There are strict deadlines in the registration process that cannot be missed, so any objection needs to be responded to promptly and swiftly. Trademark Eagle are able to support you in navigating through these the complexities of trademark law. Please contact us so we can advise you on how best to proceed.

If a trademark is opposed does this mean I can't use it?

Trademark oppositions are conducted in the Trade Marks Registry. While the outcome does not affect the actual use of a trademark, one would expect the decision to mirror a High Court decision. In order to legally prevent a trademark’s use, it is necessary to take action through the courts and not merely through the Trade Marks Registry.

What is the trademark opposition procedure?

Trademarks may receive objections with a view towards preventing their use. In most cases professional help is employed to assist the conflicting parties in coming to an amicable agreement outside of court. Again, Trademark Eagle have the attorneys to support you in these cases.

How long is the opposition process?

This can vary significantly. The registry will prefer parties to settle differences outside of the formal legal processes. However if the registry need to be employed to settle any trademark disputes the process can take up to two years.

Can costs be awarded in my favour in the opposition?

Yes. In trademark registration cases, the Registrar can make an award of costs, although these will not normally reflect your actual costs. The legal costs are awarded according to a scale, and will depend upon the stage of the trade mark opposition. Conversely, costs can also be awarded against you.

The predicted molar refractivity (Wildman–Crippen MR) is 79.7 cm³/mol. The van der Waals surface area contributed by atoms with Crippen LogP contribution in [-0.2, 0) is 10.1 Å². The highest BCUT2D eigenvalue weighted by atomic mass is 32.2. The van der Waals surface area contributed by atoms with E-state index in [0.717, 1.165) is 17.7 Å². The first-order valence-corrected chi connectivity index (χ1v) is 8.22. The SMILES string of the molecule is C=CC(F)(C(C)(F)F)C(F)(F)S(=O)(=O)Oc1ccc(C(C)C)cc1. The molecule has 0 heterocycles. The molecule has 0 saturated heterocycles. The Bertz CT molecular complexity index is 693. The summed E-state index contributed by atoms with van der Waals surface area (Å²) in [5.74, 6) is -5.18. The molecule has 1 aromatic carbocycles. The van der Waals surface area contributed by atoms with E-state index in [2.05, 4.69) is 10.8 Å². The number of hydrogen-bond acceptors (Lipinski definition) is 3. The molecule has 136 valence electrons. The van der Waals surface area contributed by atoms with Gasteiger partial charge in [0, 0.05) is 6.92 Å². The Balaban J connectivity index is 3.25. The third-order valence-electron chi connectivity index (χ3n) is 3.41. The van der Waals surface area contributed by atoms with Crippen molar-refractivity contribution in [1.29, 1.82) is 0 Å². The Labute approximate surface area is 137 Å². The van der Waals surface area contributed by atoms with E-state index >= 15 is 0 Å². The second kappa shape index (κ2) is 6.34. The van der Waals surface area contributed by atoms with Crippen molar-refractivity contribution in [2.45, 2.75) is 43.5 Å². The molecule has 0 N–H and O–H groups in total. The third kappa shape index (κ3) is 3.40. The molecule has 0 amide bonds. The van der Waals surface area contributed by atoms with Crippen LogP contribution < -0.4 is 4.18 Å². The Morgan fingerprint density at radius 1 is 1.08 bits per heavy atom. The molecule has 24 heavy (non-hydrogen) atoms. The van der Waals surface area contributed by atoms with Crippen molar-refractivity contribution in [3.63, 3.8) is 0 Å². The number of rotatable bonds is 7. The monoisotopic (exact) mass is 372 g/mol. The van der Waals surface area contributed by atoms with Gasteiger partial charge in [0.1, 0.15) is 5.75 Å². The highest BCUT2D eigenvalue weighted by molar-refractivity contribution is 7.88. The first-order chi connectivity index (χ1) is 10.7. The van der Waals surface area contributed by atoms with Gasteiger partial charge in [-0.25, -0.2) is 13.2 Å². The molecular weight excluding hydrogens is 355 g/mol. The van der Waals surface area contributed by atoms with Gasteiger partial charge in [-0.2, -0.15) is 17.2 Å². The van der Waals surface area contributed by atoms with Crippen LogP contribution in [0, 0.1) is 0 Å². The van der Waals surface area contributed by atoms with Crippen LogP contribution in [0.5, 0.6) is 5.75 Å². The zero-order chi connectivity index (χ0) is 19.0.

How do I use my trademark?

What happens if I'm already using my trademark?

The prior use of a trademark can provide some advantage in registration. It will mean that you are in possession of some unregistered trademark rights, permitting you to register the mark if there are conflicts on the trademark database. These common law rights are costly to enforce however, and are only successful when a significant and exclusive reputation has existed in that brand over a period of time. It will also need to be proven that the conflicting brand has been developed in an attempt to deceive the public or in order to damage your business.

How do I use the trademark abroad?

Ownership of UK or EU trademarks cannot grant permissions in any other countries. Trademark laws vary in each country, and some of the common law rights respected in the UK are not observed elsewhere - in some nations the first person to register a trademark owns it. Trademark Eagle attorneys have significant international experience, and can register your marks in any country you specify. Simply fill in the enquiry form to begin the process with us.

When do I use the TM by my Trademark?

This can be employed as soon as you register an application for a Trade mark; simply put the TM by every use of your Trademark where possible. Trademark Eagle also recommends that where appropriate the trademark is italicised, as this will serve notice to your competitors that a registration is pending.